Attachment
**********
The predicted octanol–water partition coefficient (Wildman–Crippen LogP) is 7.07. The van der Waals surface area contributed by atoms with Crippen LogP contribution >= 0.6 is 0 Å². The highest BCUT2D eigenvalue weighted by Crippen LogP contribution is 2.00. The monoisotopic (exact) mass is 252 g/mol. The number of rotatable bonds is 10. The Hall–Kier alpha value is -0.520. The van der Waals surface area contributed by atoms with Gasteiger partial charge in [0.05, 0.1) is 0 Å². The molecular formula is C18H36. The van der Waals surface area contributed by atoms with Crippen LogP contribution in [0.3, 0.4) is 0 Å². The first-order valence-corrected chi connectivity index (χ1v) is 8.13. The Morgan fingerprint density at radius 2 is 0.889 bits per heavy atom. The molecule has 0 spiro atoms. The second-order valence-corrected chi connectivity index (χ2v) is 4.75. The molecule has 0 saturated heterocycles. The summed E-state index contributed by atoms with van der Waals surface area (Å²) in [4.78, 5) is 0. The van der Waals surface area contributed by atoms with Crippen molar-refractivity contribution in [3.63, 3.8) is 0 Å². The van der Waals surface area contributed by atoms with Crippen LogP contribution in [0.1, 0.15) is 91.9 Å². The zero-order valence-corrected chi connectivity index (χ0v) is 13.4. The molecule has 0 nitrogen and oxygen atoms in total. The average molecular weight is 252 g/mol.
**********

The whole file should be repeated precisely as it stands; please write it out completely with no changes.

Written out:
The predicted octanol–water partition coefficient (Wildman–Crippen LogP) is 7.07. The van der Waals surface area contributed by atoms with Crippen LogP contribution >= 0.6 is 0 Å². The highest BCUT2D eigenvalue weighted by Crippen LogP contribution is 2.00. The monoisotopic (exact) mass is 252 g/mol. The number of rotatable bonds is 10. The Hall–Kier alpha value is -0.520. The van der Waals surface area contributed by atoms with Gasteiger partial charge in [0.05, 0.1) is 0 Å². The molecular formula is C18H36. The van der Waals surface area contributed by atoms with Crippen LogP contribution in [0.3, 0.4) is 0 Å². The first-order valence-corrected chi connectivity index (χ1v) is 8.13. The Morgan fingerprint density at radius 2 is 0.889 bits per heavy atom. The molecule has 0 spiro atoms. The second-order valence-corrected chi connectivity index (χ2v) is 4.75. The molecule has 0 saturated heterocycles. The summed E-state index contributed by atoms with van der Waals surface area (Å²) in [4.78, 5) is 0. The van der Waals surface area contributed by atoms with Crippen molar-refractivity contribution in [3.63, 3.8) is 0 Å². The van der Waals surface area contributed by atoms with Crippen LogP contribution in [0.1, 0.15) is 91.9 Å². The zero-order valence-corrected chi connectivity index (χ0v) is 13.4. The molecule has 0 nitrogen and oxygen atoms in total. The average molecular weight is 252 g/mol.